The new Board will undoubtedly have more work, and indeed has been doing a great deal of work in the last few weeks, because with the institution of the Royal Air Force Transport Command, the close relation which the Corporation have with that Command, and the increased resources that we are now obtaining in transport aircraft, their daily activities, their daily mileage and their personnel are all on the increase, facts which I am sure the House will be glad to hear. As to the particular function that each individual director carries out, that is essentially a matter for the Board themselves to decide. I did ask the acting deputy chairman the other day about the work of the members of the Board. I had no right to ask it, and it was only of his own goodness that he gave me the information. He told me how one member had been making a complete review of the personnel of the Corporation at home and abroad, how another member had been reviewing the enormous stores organisation. I give those two samples of the type of work which these men of great experience, these business men, are doing, as well as their current work, such as is done by directors of any big company.
Undoubtedly, or there should be, but it is not our place to ask for it. Parliament has set the limits of our representation on the management of this Corporation, and I could not ask the Corporation about matters which are in their own control. If we started to do so, we should be infringing the principle of independence of management, which is a feature of the British Overseas Airways Corporation, with which, as with the London Passenger Transport Board, we are perhaps forging the main lines of this type of development after the war. We must preserve independence of management, so long as the main policy of the Corporation, or whatever body it is, is shaped in accordance with the general national interest. I hope I have done my best— —
At the beginning of his explanation the right hon. and gallant Gentleman remarked upon the possibility of a representative of the Dominions being put on the Board. Is that one of the developments that he has in mind?
No, Sir. So long as we are operating under Section 32, that cannot come about, or it would be impolitic at the moment to bring it about, because it is essential to operate alongside other air services and Transport Commands in connection with our current day-to-day war operations. When the Corporation can be, as it were, let off the leash of Section 32, when the war is ended, that may be a matter for the future. I sincerely hope that the words used by the right hon. Gentleman in July, 1939, will be borne in mind when that time comes.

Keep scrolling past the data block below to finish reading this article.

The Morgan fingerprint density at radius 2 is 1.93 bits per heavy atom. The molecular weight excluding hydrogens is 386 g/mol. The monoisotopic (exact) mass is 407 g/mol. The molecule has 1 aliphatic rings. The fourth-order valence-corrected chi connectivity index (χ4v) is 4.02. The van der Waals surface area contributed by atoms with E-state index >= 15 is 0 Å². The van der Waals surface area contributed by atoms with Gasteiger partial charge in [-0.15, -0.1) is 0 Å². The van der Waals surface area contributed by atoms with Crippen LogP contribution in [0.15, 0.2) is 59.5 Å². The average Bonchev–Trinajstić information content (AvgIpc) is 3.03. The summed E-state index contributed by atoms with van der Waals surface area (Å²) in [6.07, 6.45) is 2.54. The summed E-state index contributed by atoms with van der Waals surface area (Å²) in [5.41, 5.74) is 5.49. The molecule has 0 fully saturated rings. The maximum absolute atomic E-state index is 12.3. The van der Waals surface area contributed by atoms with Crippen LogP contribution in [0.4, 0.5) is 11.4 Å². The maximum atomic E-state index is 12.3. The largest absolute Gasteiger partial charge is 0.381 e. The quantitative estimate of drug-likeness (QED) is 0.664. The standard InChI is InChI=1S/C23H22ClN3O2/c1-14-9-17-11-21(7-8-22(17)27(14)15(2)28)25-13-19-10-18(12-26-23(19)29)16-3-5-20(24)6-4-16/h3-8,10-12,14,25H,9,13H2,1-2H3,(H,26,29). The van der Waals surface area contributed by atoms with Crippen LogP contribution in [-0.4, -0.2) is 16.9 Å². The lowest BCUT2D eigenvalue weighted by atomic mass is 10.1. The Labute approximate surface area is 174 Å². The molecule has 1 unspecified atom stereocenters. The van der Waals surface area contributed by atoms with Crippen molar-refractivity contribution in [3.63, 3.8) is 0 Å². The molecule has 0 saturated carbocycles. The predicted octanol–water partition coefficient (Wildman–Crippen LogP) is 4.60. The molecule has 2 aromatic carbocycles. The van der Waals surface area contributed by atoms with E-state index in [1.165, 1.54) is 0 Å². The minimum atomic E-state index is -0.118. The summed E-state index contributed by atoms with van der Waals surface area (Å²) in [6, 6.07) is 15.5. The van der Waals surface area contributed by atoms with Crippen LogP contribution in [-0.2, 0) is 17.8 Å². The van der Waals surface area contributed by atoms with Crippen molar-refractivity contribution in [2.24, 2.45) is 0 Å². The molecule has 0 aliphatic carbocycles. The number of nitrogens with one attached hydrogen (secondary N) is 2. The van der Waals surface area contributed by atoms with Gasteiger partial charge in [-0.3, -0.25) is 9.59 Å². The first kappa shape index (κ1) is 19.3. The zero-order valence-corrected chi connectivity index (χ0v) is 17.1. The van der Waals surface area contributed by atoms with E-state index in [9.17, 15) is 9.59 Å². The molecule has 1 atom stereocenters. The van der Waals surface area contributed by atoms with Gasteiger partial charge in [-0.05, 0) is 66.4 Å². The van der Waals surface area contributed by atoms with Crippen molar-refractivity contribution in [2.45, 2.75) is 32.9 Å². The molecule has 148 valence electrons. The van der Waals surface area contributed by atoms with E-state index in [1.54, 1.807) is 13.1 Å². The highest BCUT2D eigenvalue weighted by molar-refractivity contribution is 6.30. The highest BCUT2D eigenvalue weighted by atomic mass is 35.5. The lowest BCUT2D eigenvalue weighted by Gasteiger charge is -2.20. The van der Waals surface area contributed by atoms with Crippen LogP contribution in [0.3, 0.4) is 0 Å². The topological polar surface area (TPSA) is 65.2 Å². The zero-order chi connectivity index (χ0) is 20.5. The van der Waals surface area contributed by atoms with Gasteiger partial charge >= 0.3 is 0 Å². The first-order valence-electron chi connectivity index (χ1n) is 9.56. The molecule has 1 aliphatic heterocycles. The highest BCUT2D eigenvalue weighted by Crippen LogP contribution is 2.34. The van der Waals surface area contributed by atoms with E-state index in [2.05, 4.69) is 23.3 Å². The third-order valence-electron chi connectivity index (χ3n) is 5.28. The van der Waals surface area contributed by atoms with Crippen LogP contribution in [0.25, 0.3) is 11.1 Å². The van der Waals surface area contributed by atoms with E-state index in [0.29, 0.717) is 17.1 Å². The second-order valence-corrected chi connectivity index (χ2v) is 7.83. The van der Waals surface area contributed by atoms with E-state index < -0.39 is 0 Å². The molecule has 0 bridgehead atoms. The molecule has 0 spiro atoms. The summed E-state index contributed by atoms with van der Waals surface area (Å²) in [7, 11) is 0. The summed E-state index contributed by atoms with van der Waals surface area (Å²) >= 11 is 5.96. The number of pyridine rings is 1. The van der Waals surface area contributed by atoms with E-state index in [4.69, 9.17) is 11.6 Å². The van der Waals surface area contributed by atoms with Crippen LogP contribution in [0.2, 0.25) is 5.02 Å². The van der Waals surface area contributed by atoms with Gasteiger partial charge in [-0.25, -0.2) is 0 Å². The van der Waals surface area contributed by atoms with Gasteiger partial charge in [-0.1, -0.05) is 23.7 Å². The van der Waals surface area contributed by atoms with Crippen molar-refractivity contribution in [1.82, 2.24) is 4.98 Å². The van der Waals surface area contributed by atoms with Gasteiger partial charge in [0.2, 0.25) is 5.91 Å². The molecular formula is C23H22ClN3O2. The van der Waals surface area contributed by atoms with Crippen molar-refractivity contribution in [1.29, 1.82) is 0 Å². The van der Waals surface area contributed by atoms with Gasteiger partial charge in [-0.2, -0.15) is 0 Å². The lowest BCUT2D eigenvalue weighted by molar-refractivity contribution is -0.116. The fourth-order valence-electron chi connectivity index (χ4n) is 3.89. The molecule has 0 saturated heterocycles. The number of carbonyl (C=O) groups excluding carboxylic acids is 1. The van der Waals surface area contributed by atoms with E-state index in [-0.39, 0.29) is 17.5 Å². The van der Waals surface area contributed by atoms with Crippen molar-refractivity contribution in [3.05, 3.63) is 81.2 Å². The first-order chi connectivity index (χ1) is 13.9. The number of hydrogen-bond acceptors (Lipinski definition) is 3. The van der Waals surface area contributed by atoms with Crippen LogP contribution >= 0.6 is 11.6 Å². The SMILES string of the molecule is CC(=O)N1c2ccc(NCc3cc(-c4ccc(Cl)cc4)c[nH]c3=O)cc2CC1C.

I should like to ask the Minister a question as to the technique of post-war organisation in the public utility services. Do I understand that he believes that post-war technique should be such that there is no popular control whatever over the people who run the public utilities?
Yes, independence of management. I shall be happy at some time in the future to debate the matter with my hon. Friend. My task has been to assure the House that the Executive are not trying to take advantage of the Legislature and that the rather complicated legal language, which I deplore as much as any other Member, in which these Orders are phrased, really does not cloak some hidden hand but is a simple expression of a reasonable proposal of which I hope the House will now approve.
The relationship of Parliament to this Corporation has been laid down in the 1939 Act. Of course, Parliament is supreme. Parliament can amend that Act. Parliament can do anything it likes. That is one of the glories of our condition today. Certainly Parliament can tell the Executive that they no longer wish to have the Executive or the Board. Parliament is supreme. No one would challenge that. But while the present relationship has been sanctioned by Parliament, then my hon. and gallant Friend is precluded from asking for intimate commercial details of the day-today working of the Corporation.